Taxes on corporate income increased $9.1 billion in the third quarter, in contrast to a decrease of $10.3 billion in the second. Profits after tax with inventory valuation and capital consumption adjustments increased $36.7 billion in the third quarter, compared with an increase of $31.9 billion in the second. Dividends increased $12.8 billion, compared with an increase of $20.4 billion; current- production undistributed profits increased $23.8 billion, compared with an increase of $11.6 billion.
Domestic profits of financial corporations increased $68.1 billion in the third quarter, in contrast to a decrease of $39.7 billion in the second. Domestic profits of nonfinancial corporations decreased $14.1 billion in the third quarter, in contrast to an increase of $27.8 billion in the second. In the third quarter, real gross value added of nonfinancial corporations decreased, and profits per unit of real value added was unchanged, reflecting an increase in unit prices that was offset by increases in both the unit labour costs and unit nonlabor costs corporations incurred.
The rest-of-the-world component of profits decreased $8.2 billion in the third quarter, in contrastto an increase of $33.6 billion in the second. This measure is calculated as (1) receipts by U.S. residents of earnings from their foreign affiliates plus dividends received by U.S. residents from unaffiliated foreign corporations minus (2) payments by U.S. affiliates of earnings to their foreign parents plus dividends paid by U.S. corporations to unaffiliated foreign residents. The third-quarter decrease was accounted for by a larger increase in payments than in receipts.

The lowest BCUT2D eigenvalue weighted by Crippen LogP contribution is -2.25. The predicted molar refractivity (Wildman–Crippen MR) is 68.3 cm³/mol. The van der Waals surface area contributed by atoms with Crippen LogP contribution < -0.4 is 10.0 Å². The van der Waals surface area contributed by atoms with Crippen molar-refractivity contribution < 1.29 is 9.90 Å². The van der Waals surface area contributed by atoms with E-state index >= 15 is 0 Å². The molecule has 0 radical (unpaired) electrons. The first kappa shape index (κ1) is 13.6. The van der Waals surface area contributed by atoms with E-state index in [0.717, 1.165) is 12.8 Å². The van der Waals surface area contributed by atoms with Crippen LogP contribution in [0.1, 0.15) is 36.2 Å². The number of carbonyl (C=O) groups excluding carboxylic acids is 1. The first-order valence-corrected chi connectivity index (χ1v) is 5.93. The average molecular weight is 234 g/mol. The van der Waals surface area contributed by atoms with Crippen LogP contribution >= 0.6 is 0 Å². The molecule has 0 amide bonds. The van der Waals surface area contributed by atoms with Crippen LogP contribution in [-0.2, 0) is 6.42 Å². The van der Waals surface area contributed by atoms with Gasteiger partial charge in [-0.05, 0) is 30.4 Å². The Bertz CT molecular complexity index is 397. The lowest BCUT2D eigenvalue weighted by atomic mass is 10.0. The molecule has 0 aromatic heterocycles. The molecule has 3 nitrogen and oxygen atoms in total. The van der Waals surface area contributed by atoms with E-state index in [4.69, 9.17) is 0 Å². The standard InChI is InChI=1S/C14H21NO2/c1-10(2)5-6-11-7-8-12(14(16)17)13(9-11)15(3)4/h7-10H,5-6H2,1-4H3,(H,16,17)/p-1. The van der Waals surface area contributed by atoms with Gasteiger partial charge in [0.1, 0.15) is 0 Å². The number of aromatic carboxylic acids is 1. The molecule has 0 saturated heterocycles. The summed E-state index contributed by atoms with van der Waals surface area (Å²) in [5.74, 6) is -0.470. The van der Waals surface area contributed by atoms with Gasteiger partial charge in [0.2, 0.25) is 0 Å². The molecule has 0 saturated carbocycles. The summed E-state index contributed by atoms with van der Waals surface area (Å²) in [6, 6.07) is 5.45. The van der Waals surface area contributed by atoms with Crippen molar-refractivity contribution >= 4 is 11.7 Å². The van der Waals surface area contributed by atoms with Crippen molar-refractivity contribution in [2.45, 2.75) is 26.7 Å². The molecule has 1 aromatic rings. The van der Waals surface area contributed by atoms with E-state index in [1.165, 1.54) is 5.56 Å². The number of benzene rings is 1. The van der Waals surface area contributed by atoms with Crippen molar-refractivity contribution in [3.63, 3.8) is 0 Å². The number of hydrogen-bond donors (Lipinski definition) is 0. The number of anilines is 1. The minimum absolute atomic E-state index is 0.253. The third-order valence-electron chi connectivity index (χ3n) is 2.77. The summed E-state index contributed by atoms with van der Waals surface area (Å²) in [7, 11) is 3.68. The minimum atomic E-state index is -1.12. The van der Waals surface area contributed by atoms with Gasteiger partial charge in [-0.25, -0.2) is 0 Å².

Profits before tax with inventory valuation adjustment is the best available measure of industry profits because estimates of the capital consumption adjustment by industry do not exist. This measure reflects depreciation-accounting practices used for federal income tax returns. According to this measure, domestic profits of financial corporations increased. The increase in profits of financial corporations was more than accounted for by an increase in “other” financial industries. Domestic profits of nonfinancial corporations decreased, primarily reflecting decreases in wholesale trade and in manufacturing that were partly offset by an increase in “other” nonfinancial industries. Within manufacturing, durable goods industries accounted for most of the decrease. However, within nondurable goods, a notable decrease in chemical products was largely offset by increases in “other” nondurable goods and in petroleum and coal products.
Profits before tax increased $86.2 billion in the third quarter, in contrast to a decrease of $16.3 billion in the second. The before-tax measure of profits does not reflect, as does profits from current production, the capital consumption and inventory valuation adjustments. These adjustments convert depreciation of fixed assets and inventory withdrawals reported on a tax-return, historical-cost basis to the current-cost measures used in the national income and product accounts. The capital consumption adjustment increased $2.4 billion in the third quarter (from -$202.4 billion to -$200.0 billion), in contrast to a decrease of $1.7 billion in the second. The inventory valuation adjustment decreased $42.8 billion (from $16.0 billion to -$26.8 billion), in contrast to an increase of $39.7 billion.
ORIGINAL: Minutes away from the third and final release for U.S. Q3 GDP at 8:30 AM ET.
The consensus estimate among economists polled by Bloomberg is for GDP growth at an annualized rate of 2.8 per cent in the third quarter, up slightly from the most recent estimate of 2.7 per cent growth published in November.
Personal consumption growth is expected to be unchanged from the most recent release at 1.4 per cent.
The GDP price index is expected to stay the same at 2.7 per cent, as is core PCE, at 1.1 per cent.
We will have the release LIVE at 8:30 AM ET. Click here for updates >